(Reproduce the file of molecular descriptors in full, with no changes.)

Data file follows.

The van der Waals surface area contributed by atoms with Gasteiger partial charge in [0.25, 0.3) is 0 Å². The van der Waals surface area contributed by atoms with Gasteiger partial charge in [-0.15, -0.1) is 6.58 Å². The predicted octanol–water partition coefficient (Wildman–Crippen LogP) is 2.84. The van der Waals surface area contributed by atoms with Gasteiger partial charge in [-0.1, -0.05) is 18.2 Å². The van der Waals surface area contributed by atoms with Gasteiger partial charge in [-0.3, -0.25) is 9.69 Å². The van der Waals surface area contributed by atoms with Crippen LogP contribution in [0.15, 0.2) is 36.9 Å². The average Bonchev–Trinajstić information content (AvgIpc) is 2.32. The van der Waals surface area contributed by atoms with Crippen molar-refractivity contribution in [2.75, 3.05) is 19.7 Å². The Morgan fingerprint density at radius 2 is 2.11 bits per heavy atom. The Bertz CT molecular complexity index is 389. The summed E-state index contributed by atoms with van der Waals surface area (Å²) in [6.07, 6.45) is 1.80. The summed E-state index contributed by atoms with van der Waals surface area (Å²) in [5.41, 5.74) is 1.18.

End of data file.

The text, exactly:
The van der Waals surface area contributed by atoms with Gasteiger partial charge in [0.25, 0.3) is 0 Å². The van der Waals surface area contributed by atoms with Gasteiger partial charge in [-0.15, -0.1) is 6.58 Å². The predicted octanol–water partition coefficient (Wildman–Crippen LogP) is 2.84. The van der Waals surface area contributed by atoms with Gasteiger partial charge in [-0.1, -0.05) is 18.2 Å². The van der Waals surface area contributed by atoms with Gasteiger partial charge in [-0.3, -0.25) is 9.69 Å². The van der Waals surface area contributed by atoms with Crippen LogP contribution in [0.15, 0.2) is 36.9 Å². The average Bonchev–Trinajstić information content (AvgIpc) is 2.32. The van der Waals surface area contributed by atoms with Crippen molar-refractivity contribution in [2.75, 3.05) is 19.7 Å². The Morgan fingerprint density at radius 2 is 2.11 bits per heavy atom. The Bertz CT molecular complexity index is 389. The summed E-state index contributed by atoms with van der Waals surface area (Å²) in [6.07, 6.45) is 1.80. The summed E-state index contributed by atoms with van der Waals surface area (Å²) in [5.41, 5.74) is 1.18.